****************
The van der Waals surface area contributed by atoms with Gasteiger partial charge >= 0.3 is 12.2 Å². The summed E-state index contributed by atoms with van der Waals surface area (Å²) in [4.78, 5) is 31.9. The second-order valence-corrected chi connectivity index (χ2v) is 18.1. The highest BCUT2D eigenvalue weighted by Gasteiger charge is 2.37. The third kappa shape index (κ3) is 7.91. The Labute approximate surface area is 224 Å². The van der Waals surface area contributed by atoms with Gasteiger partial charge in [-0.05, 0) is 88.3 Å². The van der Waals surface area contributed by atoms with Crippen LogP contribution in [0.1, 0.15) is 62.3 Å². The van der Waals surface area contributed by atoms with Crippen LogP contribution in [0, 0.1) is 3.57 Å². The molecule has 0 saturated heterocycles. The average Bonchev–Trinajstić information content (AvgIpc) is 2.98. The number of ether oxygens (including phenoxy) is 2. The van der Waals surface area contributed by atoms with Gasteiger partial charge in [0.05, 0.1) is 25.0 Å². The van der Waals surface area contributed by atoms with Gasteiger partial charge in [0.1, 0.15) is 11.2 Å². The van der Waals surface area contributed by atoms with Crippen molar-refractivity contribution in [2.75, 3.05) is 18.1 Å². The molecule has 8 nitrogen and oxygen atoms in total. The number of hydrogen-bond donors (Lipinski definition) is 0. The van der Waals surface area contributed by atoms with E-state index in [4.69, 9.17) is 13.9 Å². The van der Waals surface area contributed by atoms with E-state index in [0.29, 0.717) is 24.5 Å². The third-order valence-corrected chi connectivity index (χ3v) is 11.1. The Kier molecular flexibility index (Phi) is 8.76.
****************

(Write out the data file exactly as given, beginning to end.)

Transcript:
The van der Waals surface area contributed by atoms with Gasteiger partial charge >= 0.3 is 12.2 Å². The summed E-state index contributed by atoms with van der Waals surface area (Å²) in [4.78, 5) is 31.9. The second-order valence-corrected chi connectivity index (χ2v) is 18.1. The highest BCUT2D eigenvalue weighted by Gasteiger charge is 2.37. The third kappa shape index (κ3) is 7.91. The Labute approximate surface area is 224 Å². The van der Waals surface area contributed by atoms with Gasteiger partial charge in [-0.05, 0) is 88.3 Å². The van der Waals surface area contributed by atoms with Crippen LogP contribution in [0.1, 0.15) is 62.3 Å². The van der Waals surface area contributed by atoms with Crippen LogP contribution in [0, 0.1) is 3.57 Å². The molecule has 0 saturated heterocycles. The average Bonchev–Trinajstić information content (AvgIpc) is 2.98. The number of ether oxygens (including phenoxy) is 2. The van der Waals surface area contributed by atoms with Gasteiger partial charge in [0.05, 0.1) is 25.0 Å². The van der Waals surface area contributed by atoms with Gasteiger partial charge in [0.1, 0.15) is 11.2 Å². The van der Waals surface area contributed by atoms with Crippen molar-refractivity contribution in [2.75, 3.05) is 18.1 Å². The molecule has 8 nitrogen and oxygen atoms in total. The number of hydrogen-bond donors (Lipinski definition) is 0. The van der Waals surface area contributed by atoms with E-state index in [4.69, 9.17) is 13.9 Å². The van der Waals surface area contributed by atoms with E-state index in [0.29, 0.717) is 24.5 Å². The third-order valence-corrected chi connectivity index (χ3v) is 11.1. The Kier molecular flexibility index (Phi) is 8.76.